The recent reforms in Saudi Arabia are like a house built on sand; they are fated not to last.
That’s because of all reformist measures enacted by governments, the recent ones in Saudi Arabia are some of the closest to pure reformism and the furthest from revolutionary change, and ultimately only revolution is capable of effecting lasting change. Absent enough popular passion to inspire at least some faint thoughts of revolt, a reform is nothing but a dictate from above that can be easily undone by an opposing and contrary dictate from above.
Lasting reforms in open societies are indeed a real thing, but they are almost never pure reformism. They are driven by popular demand and backed by an implicit, though often unstated, threat of at least widespread disruption and at worst (in the eyes of the ruling elite) outright revolution if not granted. The reforms are granted by the elite under popular pressure not to erode elite rule, but to preserve it, and the implicit threat from below serves to keep the reforms in place.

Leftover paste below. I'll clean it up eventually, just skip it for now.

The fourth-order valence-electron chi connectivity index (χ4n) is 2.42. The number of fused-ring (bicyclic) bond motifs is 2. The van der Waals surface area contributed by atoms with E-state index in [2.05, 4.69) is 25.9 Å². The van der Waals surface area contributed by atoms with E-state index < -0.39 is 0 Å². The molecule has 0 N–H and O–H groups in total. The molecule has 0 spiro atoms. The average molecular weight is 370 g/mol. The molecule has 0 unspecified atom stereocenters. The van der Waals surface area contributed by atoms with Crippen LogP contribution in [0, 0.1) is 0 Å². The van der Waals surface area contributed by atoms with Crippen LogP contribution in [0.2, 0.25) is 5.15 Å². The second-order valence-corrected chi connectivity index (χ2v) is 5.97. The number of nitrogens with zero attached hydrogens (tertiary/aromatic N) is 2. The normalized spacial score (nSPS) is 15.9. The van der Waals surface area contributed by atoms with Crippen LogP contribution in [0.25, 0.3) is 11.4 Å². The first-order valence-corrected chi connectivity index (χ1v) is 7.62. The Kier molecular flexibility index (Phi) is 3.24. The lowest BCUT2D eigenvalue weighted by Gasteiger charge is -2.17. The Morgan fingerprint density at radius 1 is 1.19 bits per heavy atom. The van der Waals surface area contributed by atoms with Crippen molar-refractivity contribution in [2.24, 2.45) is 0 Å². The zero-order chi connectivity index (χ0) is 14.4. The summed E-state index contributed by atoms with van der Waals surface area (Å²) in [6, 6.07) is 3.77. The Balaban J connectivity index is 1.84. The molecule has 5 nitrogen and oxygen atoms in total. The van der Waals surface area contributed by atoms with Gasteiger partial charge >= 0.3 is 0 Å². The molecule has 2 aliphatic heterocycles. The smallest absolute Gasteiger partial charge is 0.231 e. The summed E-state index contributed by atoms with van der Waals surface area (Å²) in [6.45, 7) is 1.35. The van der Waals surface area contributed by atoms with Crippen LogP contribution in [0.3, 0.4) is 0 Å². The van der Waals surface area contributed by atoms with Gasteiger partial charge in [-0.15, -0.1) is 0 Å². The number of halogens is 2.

In contrast, what’s happening in Saudi Arabia seems to be coming almost entirely as a result of the dictates of a reform-minded king. They could be easily undone the next time a more conservative king ascends to the throne, and in all likelihood will be.
Now, if when that hypothetical king undoes the reforms there is unrest, and then the reforms are reinstated, then they will cease to be a house built upon sand. But only then.